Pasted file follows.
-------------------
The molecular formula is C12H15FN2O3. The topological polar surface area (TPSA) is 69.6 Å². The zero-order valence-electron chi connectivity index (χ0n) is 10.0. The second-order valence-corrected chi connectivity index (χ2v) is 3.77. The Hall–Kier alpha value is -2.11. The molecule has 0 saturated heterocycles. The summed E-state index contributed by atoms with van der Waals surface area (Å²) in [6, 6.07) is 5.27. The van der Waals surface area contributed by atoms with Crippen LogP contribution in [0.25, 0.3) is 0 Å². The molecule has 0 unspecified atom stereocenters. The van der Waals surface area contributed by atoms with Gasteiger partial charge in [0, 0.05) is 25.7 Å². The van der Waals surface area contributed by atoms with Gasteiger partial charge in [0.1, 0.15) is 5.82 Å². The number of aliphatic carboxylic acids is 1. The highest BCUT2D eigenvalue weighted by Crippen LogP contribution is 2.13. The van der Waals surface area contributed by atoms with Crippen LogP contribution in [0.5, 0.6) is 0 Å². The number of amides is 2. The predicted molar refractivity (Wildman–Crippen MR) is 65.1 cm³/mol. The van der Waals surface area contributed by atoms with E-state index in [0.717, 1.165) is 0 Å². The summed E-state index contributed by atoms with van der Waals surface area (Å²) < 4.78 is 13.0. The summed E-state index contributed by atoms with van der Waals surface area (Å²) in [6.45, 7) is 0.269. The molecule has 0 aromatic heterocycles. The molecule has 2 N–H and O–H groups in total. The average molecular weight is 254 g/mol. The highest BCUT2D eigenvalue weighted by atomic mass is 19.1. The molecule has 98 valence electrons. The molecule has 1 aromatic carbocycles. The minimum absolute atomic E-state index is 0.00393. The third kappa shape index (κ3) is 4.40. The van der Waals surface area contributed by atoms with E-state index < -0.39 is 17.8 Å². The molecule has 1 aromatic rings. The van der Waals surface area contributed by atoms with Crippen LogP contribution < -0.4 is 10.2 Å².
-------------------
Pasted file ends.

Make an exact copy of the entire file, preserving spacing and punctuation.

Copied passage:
The molecular formula is C12H15FN2O3. The topological polar surface area (TPSA) is 69.6 Å². The zero-order valence-electron chi connectivity index (χ0n) is 10.0. The second-order valence-corrected chi connectivity index (χ2v) is 3.77. The Hall–Kier alpha value is -2.11. The molecule has 0 saturated heterocycles. The summed E-state index contributed by atoms with van der Waals surface area (Å²) in [6, 6.07) is 5.27. The van der Waals surface area contributed by atoms with Crippen LogP contribution in [0.25, 0.3) is 0 Å². The molecule has 0 unspecified atom stereocenters. The van der Waals surface area contributed by atoms with Gasteiger partial charge in [0, 0.05) is 25.7 Å². The van der Waals surface area contributed by atoms with Gasteiger partial charge in [0.1, 0.15) is 5.82 Å². The number of aliphatic carboxylic acids is 1. The highest BCUT2D eigenvalue weighted by Crippen LogP contribution is 2.13. The van der Waals surface area contributed by atoms with Crippen LogP contribution in [0.5, 0.6) is 0 Å². The number of amides is 2. The predicted molar refractivity (Wildman–Crippen MR) is 65.1 cm³/mol. The van der Waals surface area contributed by atoms with E-state index in [0.717, 1.165) is 0 Å². The summed E-state index contributed by atoms with van der Waals surface area (Å²) < 4.78 is 13.0. The summed E-state index contributed by atoms with van der Waals surface area (Å²) in [6.45, 7) is 0.269. The molecule has 0 aromatic heterocycles. The molecule has 2 N–H and O–H groups in total. The average molecular weight is 254 g/mol. The highest BCUT2D eigenvalue weighted by atomic mass is 19.1. The molecule has 98 valence electrons. The molecule has 1 aromatic carbocycles. The minimum absolute atomic E-state index is 0.00393. The third kappa shape index (κ3) is 4.40. The van der Waals surface area contributed by atoms with E-state index < -0.39 is 17.8 Å². The molecule has 1 aromatic rings. The van der Waals surface area contributed by atoms with Crippen LogP contribution < -0.4 is 10.2 Å².